The sun began its slow descent into the Adriatic Sea when we arrived in Montenegro on May 2, 2023. Picture a 2-month long (non) Burning Man off the glittering coast celebrated by futurists in the fields of longevity, cryptocurrency, AI, and The Network State. That was the phenomenon that was Zuzalu.
Originally conceived by Vitalik Buterin, the founder of Ethereum and a core group of tech futurists, Zuzalu is a first-of-its-kind pop-up city initiated on March 25th, 2023. The “city” was geographically located at Lustica Bay, Montenegro, and hosted 200 residents from around the globe with “a shared desire to learn, create, live longer and healthier lives, and build self-sustaining communities.” VitaDAO, a decentralized collective focused on funding longevity research, was essential to coordinating the longevity track at Zuzalu that included a 3-day conference.
I arrived in the thick of it. After waiting some weeks to write about the experience, having turned it in my head like a newfound stone in my hand, I reflected on the extraordinary magic that brought brilliant, forward-thinking people together from across the globe and tech industries. Participants were able to learn about healthy lifespan-extending innovations, engage in workshops to improve their own health, take part in the latest discourse in biotech, and get involved in the conference’s primary topic of a new jurisdiction and regulatory framework for longevity. With attendees including top names in longevity and biosciences, Zuzalu provided an unexpected fusion of academia and social gathering.
A personal highlight was participating in The End of Medicine Summit, which focused on themes discussed in The End of Medicine documentary directed by BAFTA-award-winning director Alex Lockwood with producer Keegan Kuhn and executive producers Rooney Mara and Joaquin Phoenix. Our very own Dr. Aysha Akhtar is featured as a scientific advisor for the film and was instrumental in crafting the next steps to help prevent the next pandemic, reduce the human health impact from animal agriculture, and support animal protection.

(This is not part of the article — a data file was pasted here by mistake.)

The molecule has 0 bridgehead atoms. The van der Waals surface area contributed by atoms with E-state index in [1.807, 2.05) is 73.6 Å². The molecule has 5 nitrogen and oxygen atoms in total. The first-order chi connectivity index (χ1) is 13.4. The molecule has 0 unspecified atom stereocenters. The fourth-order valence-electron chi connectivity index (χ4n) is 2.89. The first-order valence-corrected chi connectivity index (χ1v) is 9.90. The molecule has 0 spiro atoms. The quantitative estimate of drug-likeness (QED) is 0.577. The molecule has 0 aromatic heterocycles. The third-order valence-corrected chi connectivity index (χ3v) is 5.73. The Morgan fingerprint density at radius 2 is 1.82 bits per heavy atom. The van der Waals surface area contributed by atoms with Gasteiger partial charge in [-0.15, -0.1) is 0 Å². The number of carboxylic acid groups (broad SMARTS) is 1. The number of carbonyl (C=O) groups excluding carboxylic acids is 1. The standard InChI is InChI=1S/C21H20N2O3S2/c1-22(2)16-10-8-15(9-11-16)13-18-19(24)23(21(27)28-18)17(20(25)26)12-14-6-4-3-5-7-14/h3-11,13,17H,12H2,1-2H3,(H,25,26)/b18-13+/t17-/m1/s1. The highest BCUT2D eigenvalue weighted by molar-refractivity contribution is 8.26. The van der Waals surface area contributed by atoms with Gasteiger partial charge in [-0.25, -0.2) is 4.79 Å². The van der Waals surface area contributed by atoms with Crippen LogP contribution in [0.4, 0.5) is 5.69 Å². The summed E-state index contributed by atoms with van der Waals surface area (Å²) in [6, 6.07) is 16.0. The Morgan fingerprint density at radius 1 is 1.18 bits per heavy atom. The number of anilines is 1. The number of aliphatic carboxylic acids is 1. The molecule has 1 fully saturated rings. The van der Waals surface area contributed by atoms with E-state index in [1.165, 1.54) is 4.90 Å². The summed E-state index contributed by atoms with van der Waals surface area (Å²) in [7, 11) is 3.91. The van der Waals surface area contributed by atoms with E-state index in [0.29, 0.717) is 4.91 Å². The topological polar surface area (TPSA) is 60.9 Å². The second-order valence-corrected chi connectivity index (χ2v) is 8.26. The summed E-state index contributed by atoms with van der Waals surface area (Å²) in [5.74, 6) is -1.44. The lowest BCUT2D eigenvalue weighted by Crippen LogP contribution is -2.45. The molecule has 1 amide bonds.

The Center for Contemporary Sciences’ CEO, Dr. Aysha Akhtar and I partnered with the Methuselah Foundation’s David Gobel and Dane Gobel as well as Alex Lockwood of Lockwood Films to discuss a key initiative called Animal Free Precision Medicine. Alex’s film also highlighted Aysha’s unique voice and subject matter expertise on human health.
Our panel discussion entitled “The Beginning of Precision Medicine” sparked interest and inspiring conversations in its wake. Stay tuned, the video recording will be available soon.
Beyond this summit, Zuzalu bore more resemblance to a music festival than a typical conference. But this fusion of learning and leisure was its charm. The rhythm of life at Zuzalu was as decentralized as its ideals, punctuated by spontaneous debates and breakout sessions among participants. Conversations flourished in unexpected places, from vegan breakfasts at a local restaurant, soulful Russian toasts for after-dinner drinks, to impassioned philosophical discussions in a swathe of moonlight at the Lustica Bay Hotel terrace.
Zuzalu integrated aspects of the network state concept. It used a digital passport system for event access and anonymous polling, demonstrating the application of network state ideas.
Encouraging healthy living and biomarker tracking, it pushed the envelope for how communal living can influence health. It ignited a fascinating question: What if such experiments were scaled across thousands?
Myself along with the Center for Contemporary Sciences team are keen to see the possibilities. Shared learning and enlightenment were the beating heart of Zuzalu. I’m excited to see how CCS can learn from and collaborate with key leaders at Zuzalu to effectively advance human health and animal protection.